PADI Open Water Diving Course in Koh Tao, Thailand

Koh Tao is well known for it's many diving schools, stunning beaches, bars and restaurants and is one of the diving capitals of the world. It was a fairly last minute decision to come here to learn diving but we just couldn't let up the chance to learn such a great skill that would open up the undiscovered underwater world to us.

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Getting to Koh Tao was straight forward but long. There are several different ways to get here, but I'll do a separate post about that as It warrants its own!

Why PADI?

Making the decision to do a diving course was a bit last minute. We had been thinking about it but weren’t sure whether we wanted to spend that much time in Thailand as we’d already been for three weeks in January. Our next destination after Bangkok was going to be Indonesia, but with the uncertainly about the volcano in Bali we thought it might be better to give it an extra week to see where we were then.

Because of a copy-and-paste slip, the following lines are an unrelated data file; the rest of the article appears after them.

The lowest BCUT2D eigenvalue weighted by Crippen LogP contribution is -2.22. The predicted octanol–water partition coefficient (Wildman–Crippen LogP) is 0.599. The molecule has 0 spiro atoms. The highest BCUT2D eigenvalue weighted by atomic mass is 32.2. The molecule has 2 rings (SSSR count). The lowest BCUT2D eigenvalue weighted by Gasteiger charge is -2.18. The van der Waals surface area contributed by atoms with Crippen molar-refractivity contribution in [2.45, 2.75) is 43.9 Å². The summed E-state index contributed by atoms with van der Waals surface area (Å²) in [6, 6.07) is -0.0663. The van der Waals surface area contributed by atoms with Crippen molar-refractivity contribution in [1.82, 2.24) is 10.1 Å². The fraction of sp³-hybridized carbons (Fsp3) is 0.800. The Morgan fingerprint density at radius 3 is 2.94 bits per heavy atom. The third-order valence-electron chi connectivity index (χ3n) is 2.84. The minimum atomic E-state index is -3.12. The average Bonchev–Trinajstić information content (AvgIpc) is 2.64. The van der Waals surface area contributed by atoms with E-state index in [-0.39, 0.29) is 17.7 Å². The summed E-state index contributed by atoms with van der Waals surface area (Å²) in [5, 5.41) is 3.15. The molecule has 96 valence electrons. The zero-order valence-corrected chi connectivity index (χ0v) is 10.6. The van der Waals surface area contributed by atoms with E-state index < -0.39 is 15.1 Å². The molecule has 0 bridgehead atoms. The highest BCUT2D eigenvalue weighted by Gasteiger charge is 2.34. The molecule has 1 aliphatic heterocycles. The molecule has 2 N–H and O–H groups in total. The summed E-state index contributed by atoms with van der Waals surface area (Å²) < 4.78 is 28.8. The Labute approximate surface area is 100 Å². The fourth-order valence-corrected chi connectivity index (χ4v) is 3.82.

We took the course as we wanted to be able to use our newly learned skills to be able to dive in any of the destinations we go to next. There are different certifications you can do - two of the most popular being SSI and PADI. They are interchangeable but different dive centres will be specialised around specific ones.

The PADI Open Water course itself is 4 days long consisting of quite a bit of theory work initially, a practical learning day in swimming pool to learn initial diving skills and then the actual diving!

Who to go with?